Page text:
What Does a Risk Management Professional Do?
People often ask me what I do as a risk manager. To understand the job, I find that it helps to have context about Enterprise Risk Management (ERM). ERM provides a framework that directs to an organization’s risk activities.
Risk management is a distinct field of practice that requires specialized skills and knowledge. Good ERM demands that senior management embrace a holistic risk culture and accept leadership for managing risk. Traditionally, organizations managed risk department-by-department, each viewing risk through their unique lens. Finance folks evaluate financial risk. Insurance folks manage insurable risk. Operations staff address systems, people, and mechanical risks. ERM views all forms of risk through the same overarching set of risk criteria. The criteria provide direction for integrating and balancing effort across the organization. My job is helping organizations identify and implement risk criteria that align with their goals, strategies, and objectives.
Just as emergency personnel in a hospital perform triage to determine the extent and priority of an injury, risk managers perform loss exposure analysis to prioritize organizational risks. Health organizations have benchmarks to prioritize treatment. They base treatment priority on criteria such as the health of a person, gender, age, cultural origin, and prior illnesses. Other organizations should have a similar blueprint of overall health, performance, and objectives for their enterprise. The organization must draw this understanding from the knowledge of senior and line managers, past performance, and projected future growth. By understanding this blueprint, the organization can identify performance variations arising from external events and pressures that they are willing to tolerate. This understanding establishes the “Risk Tolerance” for the organization, and becomes the basis for prioritizing risk exposures and treatments. Any event that threatens to trigger the risk tolerance threshold demands organizational response.
Even in a holistic risk management system, unit managers respond to problems to avoid costly and unmanageable outcomes. Any action that improves preparedness enhances organizational success. In holistic risk management, unit managers do not work in isolation. ERM improves communication between business units and breaks down barriers between silos. Organizations can support openness by ensuring appropriate resource allocation for risk management throughout the organization. ERM focuses on maximizing the overall benefits of risk management expenditures. Decision-makers must communicate and collaborate in the management of risks across all levels of the organization. This continued openness supports actions that are the basis of an ERM culture.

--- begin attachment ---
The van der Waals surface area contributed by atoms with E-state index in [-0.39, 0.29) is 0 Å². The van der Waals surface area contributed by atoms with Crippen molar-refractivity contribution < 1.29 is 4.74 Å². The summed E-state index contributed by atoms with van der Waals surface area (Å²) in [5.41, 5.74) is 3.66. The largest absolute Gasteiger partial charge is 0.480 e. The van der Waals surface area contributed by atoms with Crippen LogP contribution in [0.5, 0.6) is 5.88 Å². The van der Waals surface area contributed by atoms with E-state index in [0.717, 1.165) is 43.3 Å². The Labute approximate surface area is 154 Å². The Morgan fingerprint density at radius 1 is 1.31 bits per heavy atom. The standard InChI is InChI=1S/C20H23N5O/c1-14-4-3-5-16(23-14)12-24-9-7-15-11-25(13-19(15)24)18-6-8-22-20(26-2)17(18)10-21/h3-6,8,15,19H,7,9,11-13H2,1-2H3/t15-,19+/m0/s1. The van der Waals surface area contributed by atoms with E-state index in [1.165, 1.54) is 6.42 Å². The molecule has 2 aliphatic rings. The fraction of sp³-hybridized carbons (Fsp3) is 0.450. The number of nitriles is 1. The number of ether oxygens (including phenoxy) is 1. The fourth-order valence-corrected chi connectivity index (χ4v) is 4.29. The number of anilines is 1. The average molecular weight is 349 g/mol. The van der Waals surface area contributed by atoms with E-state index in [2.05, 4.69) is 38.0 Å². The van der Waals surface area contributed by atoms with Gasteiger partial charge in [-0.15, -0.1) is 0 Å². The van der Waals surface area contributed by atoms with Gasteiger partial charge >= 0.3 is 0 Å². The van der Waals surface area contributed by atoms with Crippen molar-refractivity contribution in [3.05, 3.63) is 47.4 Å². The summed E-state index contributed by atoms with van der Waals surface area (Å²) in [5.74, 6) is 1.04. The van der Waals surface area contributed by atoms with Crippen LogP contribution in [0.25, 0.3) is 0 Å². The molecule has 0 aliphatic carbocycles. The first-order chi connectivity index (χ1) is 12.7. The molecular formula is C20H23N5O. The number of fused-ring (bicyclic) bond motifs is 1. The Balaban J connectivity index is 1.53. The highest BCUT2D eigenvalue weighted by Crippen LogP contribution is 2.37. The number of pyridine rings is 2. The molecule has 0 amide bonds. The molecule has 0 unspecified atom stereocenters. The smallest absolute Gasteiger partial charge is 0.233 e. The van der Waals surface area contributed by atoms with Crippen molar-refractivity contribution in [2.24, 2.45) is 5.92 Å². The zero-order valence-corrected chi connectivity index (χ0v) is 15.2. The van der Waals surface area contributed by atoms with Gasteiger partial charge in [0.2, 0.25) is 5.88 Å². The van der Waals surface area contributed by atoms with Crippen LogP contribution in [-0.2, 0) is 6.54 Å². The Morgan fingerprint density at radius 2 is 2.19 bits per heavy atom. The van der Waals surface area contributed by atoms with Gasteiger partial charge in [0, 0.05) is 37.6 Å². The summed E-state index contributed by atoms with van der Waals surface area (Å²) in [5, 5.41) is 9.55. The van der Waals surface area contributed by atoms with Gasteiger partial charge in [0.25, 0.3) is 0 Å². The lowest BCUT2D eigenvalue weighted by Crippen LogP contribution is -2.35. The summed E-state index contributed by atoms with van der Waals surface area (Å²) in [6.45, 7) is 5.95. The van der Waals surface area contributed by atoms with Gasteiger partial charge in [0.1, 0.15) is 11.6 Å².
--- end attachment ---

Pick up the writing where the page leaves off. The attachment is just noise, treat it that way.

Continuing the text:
The Risk Manager and ERM
The leadership and openness of senior management promote the acceptance of the risk manager by existing business unit managers. The risk management role may be assumed by one person or a department, depending on the size and complexity of the organization. In any case, while the risk manager is working with departments across the organization, they should function independently from the normal operations of those units to ensure that day-to-day pressures do not bias their opinions and advice. The objective of the risk manager is identifying and prioritizing the various risks faced across the organization. The risk manager can then offer risk treatments that align with the organization’s strategic plans.
Working with All Levels of the Organization
The risk manager should have access to all levels of the organization, including the C-suite, line management, and individual workers. Access to the different levels of the organization allows the risk manager to establish a solid foundation to assess risk and response across the entire organization. The organization supports this access and analysis through transparent communication of the risk management goals. The risk manager applies these goals to prioritize, and respond to, organizational risks.
Senior management must be willing to take action and provide resources to support risk management goals. The risk manager will scan risks from external and internal sources to identify new threats and opportunities. The manager uses the results of this scanning to inform new risk management goals, both with line managers and the C-Suite.
“Environment-related risks account for three of the top five risks by likelihood and four by impact”
Creating an ERM framework may seem complicated and expensive. Organizations can start by retaining specialist risk management services to aid in planning an ERM program. Establishing a holistic risk management program may be a large, multi-year, project. So, organizations may focus on a more limited scope based on corporate objectives and evolving pressures on the organization. For example, the WEF Global Risk Report 2019 stated that “environmental risks accounted for three of the top five risks by likelihood and four of five in the impact scale”. Based on this observation, the organization may choose to focus on climate or environmental hazards as a starting point for their ERM program.
It is a Process
ERM is a continuous process. There is no “magic risk bullet.” No one measure will completely safeguard an organization. As the external and internal environments change, so too must the organization’s ERM policies and procedures. It is the risk manager’s job to stay on top of these changes to provide up-to-date risk management guidance to the organization. Assessment and scanning is only the beginning of the risk management process. Ultimately, ERM requires a cycle of identification, evaluation, analysis and reporting to support a robust and effective response to organizational risk.
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